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How to Avoid Gossiping When Everybody Does It

Gossip. It is such an ugly word. Unfortunately, gossip happens everywhere; in our neighborhoods, at school or work and among friends, even in the Lord’s church.

Is there a difference between gossip and talking about someone out of concern and a desire to lighten their burdens? Yes, I believe there is.

Inside the LDS Family Home Evening Resource Book, it says, “When we gossip, we idly discuss someone’s weaknesses or problems when that person is not present. Gossip harms not only those who are being talked about, but also those who gossip and those who listen. Heavenly Father wants us to look for and speak of the good in others and eliminate gossip from our lives.” “Gossip,” Family Home Evening Resource Book (1997), 191

Sometimes our curiosity wants answers. We want to know who said what, why it was said and how it affects us, but we must be cautious in what we do with that information.

We will often find ourselves in crowds who want to talk about other’s situations to bolster themselves up somehow. How should we handle it? Elder Dieter F. Uchtdorf gave us the best counsel yet. He said, “This topic of judging others could actually be taught in a two-word sermon. When it comes to hating, gossiping, ignoring, ridiculing, holding grudges, or wanting to cause harm, please apply the following:

Stop it!

“It’s that simple. We simply have to stop judging others and replace judgmental thoughts and feelings with a heart full of love for God and His children. God is our Father. We are His children. We are all brothers and sisters. I don’t know exactly how to articulate this point of not judging others with sufficient eloquence, passion, and persuasion to make it stick. I can quote scripture, I can try to expound doctrine, and I will even quote a bumper sticker I recently saw. It was attached to the back of a car whose driver appeared to be a little rough around the edges, but the words on the sticker taught an insightful lesson. It read, “Don’t judge me because I sin differently than you.” Elder Dieter F. Uchtdorf, “The Merciful Obtain Mercy”, General Conference, April 2012.

There was only one man who walked this earth who remained sinless and it is He who grants mercy to those who are trying to do their best. When it comes to judgement and gossip, stop it. Don’t participate in it. Don’t let it continue. Change the direction of the conversation. Just stop it.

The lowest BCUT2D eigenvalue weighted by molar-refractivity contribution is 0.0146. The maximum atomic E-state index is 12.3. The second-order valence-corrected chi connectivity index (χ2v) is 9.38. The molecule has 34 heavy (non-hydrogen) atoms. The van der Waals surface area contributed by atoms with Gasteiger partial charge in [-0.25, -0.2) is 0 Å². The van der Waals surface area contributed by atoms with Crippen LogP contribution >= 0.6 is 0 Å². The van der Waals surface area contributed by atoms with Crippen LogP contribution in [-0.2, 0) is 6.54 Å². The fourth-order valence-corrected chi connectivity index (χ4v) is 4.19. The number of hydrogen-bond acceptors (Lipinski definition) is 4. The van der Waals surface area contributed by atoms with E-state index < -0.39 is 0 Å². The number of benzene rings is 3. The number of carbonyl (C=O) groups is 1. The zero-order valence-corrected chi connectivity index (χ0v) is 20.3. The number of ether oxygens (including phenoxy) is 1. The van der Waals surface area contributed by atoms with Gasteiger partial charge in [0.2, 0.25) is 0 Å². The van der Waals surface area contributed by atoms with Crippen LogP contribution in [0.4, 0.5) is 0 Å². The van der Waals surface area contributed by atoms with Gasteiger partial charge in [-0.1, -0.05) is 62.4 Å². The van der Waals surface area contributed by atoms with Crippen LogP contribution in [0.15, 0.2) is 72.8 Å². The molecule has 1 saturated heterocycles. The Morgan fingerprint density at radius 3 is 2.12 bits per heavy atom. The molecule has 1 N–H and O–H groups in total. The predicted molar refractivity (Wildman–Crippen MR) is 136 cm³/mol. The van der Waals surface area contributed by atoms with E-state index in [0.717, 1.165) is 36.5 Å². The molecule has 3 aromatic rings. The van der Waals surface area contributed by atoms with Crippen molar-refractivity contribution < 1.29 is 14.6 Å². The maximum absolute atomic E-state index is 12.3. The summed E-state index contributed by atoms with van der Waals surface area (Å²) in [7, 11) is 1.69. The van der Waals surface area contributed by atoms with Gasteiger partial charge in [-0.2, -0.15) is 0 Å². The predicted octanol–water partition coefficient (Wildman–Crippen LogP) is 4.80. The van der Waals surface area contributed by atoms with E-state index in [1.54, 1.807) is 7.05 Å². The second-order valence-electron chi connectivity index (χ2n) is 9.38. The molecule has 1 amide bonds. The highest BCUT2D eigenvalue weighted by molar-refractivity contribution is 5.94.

I remember still a day in middle school many years ago. We had finished class and were just leaving for the day when I found a folded piece of paper on the floor. I picked it up and opened it only to read words about myself that were untrue. I don’t know who was passing the note back and forth, but I remember worrying about how people now believed something erroneous and I would be judged for that for the rest of my school life. That was difficult.

How to end gossip

End it

How do we put an end to it? Instead of joining the conversation, say something kind about the person. For example; “You know, Sarah is a really good friend. She is as loyal as they come, I hope I can be as good a friend to her as she is to us.” It’s also perfectly acceptable to walk away from a group when you aren’t feeling comfortable with what is happening.

There will be plenty of times in life when you will have to choose how to respond. President Thomas S. Monson said, “May we maintain the courage to defy the consensus. May we ever choose the harder right instead of the easier wrong. As we contemplate the decisions we make in our lives each day—whether to make this choice or that choice—if we choose Christ, we will have made the correct choice” (“Choices,” Ensign or Liahona, May 2016, 86).

Sometimes you yourself will be the subject of gossip for your choice but you will be able to have confidence knowing you acted on the harder right. Remember, that we are all called to be a light in the darkness as we take upon us Jesus Christ’s name. May our words and our attitudes always reflect His light and love.

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